In keeping with President Donald Trump’s agenda of stopping alleged abuses of US work visa programs, US Citizenship and Immigration Services announced a new policy on Thursday that will subject H-1B skilled worker visa applications to greater scrutiny. The changes, which USCIS says are meant to address abuses common among H-1B employers, mean that the agency “may request detailed documentation to ensure a legitimate employer-employee relationship is maintained while an employee is working at a third-party worksite.”
This will have a significant impact on the outsourcing firms that currently account for the bulk of H-1B visa applications, Ananya Bhattacharya explains at Quartz:
So, when Indian techies, who make for a majority of the H-1B applicants each year, apply for the visas now, they may have to furnish “evidence of actual work assignments,” the notice said. These include technical documentation, milestone tables, marketing analysis, cost-benefit analysis, brochures, and funding documents. In addition, the applications will also have to include various contracts, a worker’s itinerary, and detailed statements of work, among other things.
The move, in line with Trump’s “Buy American and Hire American” executive order from last year, will directly impact an entire cohort of Indian outsourcing firms like Tata Consultancy Services (TCS), Infosys, Wipro, and others. These companies often send workers from India, deputing them to third-party sites on a contract basis. … The closer scrutiny will also likely make H-1B extensions tougher to secure. To get the next round of approvals, the “petitioner should also establish that the H-1B requirements have been met for the entire prior approval period,” the USCIS said.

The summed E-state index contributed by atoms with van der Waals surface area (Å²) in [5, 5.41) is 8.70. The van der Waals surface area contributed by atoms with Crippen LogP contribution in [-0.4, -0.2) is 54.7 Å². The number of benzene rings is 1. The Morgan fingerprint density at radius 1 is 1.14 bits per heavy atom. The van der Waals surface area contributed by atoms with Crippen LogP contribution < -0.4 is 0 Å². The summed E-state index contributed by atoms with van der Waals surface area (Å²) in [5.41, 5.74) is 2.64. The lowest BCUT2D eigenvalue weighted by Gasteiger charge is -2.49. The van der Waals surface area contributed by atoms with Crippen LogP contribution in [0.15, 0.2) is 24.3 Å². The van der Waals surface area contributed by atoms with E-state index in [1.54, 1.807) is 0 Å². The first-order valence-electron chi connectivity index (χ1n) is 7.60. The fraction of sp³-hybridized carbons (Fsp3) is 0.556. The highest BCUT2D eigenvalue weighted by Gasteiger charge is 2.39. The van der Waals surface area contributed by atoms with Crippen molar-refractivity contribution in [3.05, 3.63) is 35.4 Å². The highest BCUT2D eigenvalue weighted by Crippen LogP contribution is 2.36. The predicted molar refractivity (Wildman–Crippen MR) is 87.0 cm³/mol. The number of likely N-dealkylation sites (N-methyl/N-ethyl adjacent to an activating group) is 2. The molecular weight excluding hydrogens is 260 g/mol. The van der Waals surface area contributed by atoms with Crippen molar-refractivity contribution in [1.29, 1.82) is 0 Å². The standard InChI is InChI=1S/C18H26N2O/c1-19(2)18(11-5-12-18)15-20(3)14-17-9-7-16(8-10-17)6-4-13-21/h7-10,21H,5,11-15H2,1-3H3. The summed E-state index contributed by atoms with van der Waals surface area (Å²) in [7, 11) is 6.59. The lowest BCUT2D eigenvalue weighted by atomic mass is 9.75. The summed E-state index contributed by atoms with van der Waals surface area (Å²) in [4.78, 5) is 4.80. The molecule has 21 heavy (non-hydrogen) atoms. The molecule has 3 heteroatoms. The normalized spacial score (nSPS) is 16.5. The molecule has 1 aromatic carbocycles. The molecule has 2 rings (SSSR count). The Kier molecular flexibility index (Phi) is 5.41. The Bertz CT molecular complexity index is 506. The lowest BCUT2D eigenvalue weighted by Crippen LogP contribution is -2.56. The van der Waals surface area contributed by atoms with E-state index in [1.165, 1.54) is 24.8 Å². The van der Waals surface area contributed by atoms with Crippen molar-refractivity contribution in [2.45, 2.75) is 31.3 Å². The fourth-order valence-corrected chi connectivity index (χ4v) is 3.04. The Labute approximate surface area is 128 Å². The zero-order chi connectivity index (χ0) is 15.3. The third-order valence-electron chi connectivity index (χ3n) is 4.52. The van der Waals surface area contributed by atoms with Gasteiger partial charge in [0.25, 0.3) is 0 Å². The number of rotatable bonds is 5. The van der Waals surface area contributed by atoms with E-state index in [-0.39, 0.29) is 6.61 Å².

This is the latest of several moves the Trump administration has made to place greater restrictions on the use and, in the administration’s view, abuse of H-1B visas. Whereas last year’s H-1B application period went ahead with no rule changes from the government, Bhattacharya notes that this change comes about a month before the filing period for fiscal year 2019 begins on April 2.
Last year, the Justice Department threatened to aggressively prosecute employers suspected of overlooking American workers and hiring H-1B visa holders instead, while Trump’s executive order called on several executive agencies to crack down on “fraud and abuse” in the H-1B and other visa programs. Since then, the administration has tightened standards for H-1B renewals and proposed ending work eligibility for spouses of H-1B workers, while taking smaller, less public steps to slow down the approval process and make it more difficult for H-1B visa applications to succeed.
The uncertain future of the program under Trump has led tech companies, the main employers of H-1B visa holders, to decrease their hiring of foreign talent. Outsourcers like Infosys, meanwhile, are opening more offices and recruiting more employees in the US, partly to diversify their growth strategies but also to hedge against the possibility of the H-1B market being regulated out of existence.